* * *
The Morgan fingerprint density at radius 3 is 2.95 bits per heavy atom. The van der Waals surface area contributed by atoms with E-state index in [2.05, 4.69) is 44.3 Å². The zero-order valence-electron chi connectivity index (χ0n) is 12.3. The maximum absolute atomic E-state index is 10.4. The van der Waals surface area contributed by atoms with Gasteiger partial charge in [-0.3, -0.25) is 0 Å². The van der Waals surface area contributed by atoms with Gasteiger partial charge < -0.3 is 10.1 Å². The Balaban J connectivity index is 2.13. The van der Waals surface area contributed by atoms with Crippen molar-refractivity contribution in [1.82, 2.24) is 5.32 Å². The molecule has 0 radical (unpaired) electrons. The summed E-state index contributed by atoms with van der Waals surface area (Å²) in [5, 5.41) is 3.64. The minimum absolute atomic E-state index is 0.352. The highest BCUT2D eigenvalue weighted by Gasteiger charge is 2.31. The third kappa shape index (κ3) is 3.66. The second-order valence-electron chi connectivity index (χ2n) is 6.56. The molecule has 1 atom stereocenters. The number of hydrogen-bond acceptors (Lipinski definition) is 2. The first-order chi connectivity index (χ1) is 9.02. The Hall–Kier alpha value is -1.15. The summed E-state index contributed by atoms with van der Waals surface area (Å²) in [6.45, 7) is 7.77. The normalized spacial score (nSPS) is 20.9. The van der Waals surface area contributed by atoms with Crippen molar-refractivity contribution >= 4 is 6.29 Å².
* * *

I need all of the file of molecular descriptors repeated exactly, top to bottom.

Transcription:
The Morgan fingerprint density at radius 3 is 2.95 bits per heavy atom. The van der Waals surface area contributed by atoms with E-state index in [2.05, 4.69) is 44.3 Å². The zero-order valence-electron chi connectivity index (χ0n) is 12.3. The maximum absolute atomic E-state index is 10.4. The van der Waals surface area contributed by atoms with Gasteiger partial charge in [-0.3, -0.25) is 0 Å². The van der Waals surface area contributed by atoms with Gasteiger partial charge < -0.3 is 10.1 Å². The Balaban J connectivity index is 2.13. The van der Waals surface area contributed by atoms with Crippen molar-refractivity contribution in [1.82, 2.24) is 5.32 Å². The molecule has 0 radical (unpaired) electrons. The summed E-state index contributed by atoms with van der Waals surface area (Å²) in [5, 5.41) is 3.64. The minimum absolute atomic E-state index is 0.352. The highest BCUT2D eigenvalue weighted by Gasteiger charge is 2.31. The third kappa shape index (κ3) is 3.66. The second-order valence-electron chi connectivity index (χ2n) is 6.56. The molecule has 1 atom stereocenters. The number of hydrogen-bond acceptors (Lipinski definition) is 2. The first-order chi connectivity index (χ1) is 9.02. The Hall–Kier alpha value is -1.15. The summed E-state index contributed by atoms with van der Waals surface area (Å²) in [6.45, 7) is 7.77. The normalized spacial score (nSPS) is 20.9. The van der Waals surface area contributed by atoms with Crippen molar-refractivity contribution >= 4 is 6.29 Å².